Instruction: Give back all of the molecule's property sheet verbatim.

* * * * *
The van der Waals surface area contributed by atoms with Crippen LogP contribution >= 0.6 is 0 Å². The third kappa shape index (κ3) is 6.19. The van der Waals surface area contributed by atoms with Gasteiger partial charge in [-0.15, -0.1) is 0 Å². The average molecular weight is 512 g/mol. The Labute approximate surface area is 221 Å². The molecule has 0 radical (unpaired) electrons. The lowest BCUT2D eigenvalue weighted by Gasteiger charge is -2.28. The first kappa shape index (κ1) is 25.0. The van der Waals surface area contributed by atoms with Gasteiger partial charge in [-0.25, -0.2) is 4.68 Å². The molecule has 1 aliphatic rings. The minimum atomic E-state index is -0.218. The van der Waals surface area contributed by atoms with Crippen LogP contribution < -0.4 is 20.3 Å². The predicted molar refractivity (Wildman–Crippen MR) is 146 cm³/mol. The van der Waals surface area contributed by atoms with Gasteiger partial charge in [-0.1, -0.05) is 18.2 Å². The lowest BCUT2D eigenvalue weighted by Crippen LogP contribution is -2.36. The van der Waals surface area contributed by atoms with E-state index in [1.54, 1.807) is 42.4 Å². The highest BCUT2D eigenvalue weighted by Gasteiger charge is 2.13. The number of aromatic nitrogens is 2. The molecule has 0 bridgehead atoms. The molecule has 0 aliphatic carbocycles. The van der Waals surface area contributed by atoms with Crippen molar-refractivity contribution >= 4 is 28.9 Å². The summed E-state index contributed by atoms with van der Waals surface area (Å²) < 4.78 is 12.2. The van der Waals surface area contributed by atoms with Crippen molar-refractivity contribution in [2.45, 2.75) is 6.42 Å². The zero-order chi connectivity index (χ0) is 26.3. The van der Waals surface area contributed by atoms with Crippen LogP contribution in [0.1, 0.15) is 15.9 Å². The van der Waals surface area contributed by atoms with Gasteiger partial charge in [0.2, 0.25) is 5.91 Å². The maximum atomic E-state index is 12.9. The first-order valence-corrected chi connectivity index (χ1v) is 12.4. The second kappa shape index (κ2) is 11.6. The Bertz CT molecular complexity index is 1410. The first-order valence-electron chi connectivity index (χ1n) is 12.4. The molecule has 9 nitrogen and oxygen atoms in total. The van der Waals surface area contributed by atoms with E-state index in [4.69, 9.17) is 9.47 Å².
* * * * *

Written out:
The van der Waals surface area contributed by atoms with Crippen LogP contribution >= 0.6 is 0 Å². The third kappa shape index (κ3) is 6.19. The van der Waals surface area contributed by atoms with Gasteiger partial charge in [-0.15, -0.1) is 0 Å². The average molecular weight is 512 g/mol. The Labute approximate surface area is 221 Å². The molecule has 0 radical (unpaired) electrons. The lowest BCUT2D eigenvalue weighted by Gasteiger charge is -2.28. The first kappa shape index (κ1) is 25.0. The van der Waals surface area contributed by atoms with Gasteiger partial charge in [-0.25, -0.2) is 4.68 Å². The molecule has 1 aliphatic rings. The minimum atomic E-state index is -0.218. The van der Waals surface area contributed by atoms with Crippen LogP contribution < -0.4 is 20.3 Å². The predicted molar refractivity (Wildman–Crippen MR) is 146 cm³/mol. The van der Waals surface area contributed by atoms with Gasteiger partial charge in [-0.1, -0.05) is 18.2 Å². The lowest BCUT2D eigenvalue weighted by Crippen LogP contribution is -2.36. The van der Waals surface area contributed by atoms with E-state index in [1.54, 1.807) is 42.4 Å². The highest BCUT2D eigenvalue weighted by Gasteiger charge is 2.13. The number of aromatic nitrogens is 2. The molecule has 0 bridgehead atoms. The molecule has 0 aliphatic carbocycles. The van der Waals surface area contributed by atoms with Crippen molar-refractivity contribution >= 4 is 28.9 Å². The summed E-state index contributed by atoms with van der Waals surface area (Å²) < 4.78 is 12.2. The van der Waals surface area contributed by atoms with Crippen molar-refractivity contribution in [2.45, 2.75) is 6.42 Å². The zero-order chi connectivity index (χ0) is 26.3. The van der Waals surface area contributed by atoms with Crippen LogP contribution in [0.1, 0.15) is 15.9 Å². The van der Waals surface area contributed by atoms with Gasteiger partial charge in [0.2, 0.25) is 5.91 Å². The maximum atomic E-state index is 12.9. The first-order valence-corrected chi connectivity index (χ1v) is 12.4. The second kappa shape index (κ2) is 11.6. The Bertz CT molecular complexity index is 1410. The first-order valence-electron chi connectivity index (χ1n) is 12.4. The molecule has 9 nitrogen and oxygen atoms in total. The van der Waals surface area contributed by atoms with E-state index in [4.69, 9.17) is 9.47 Å².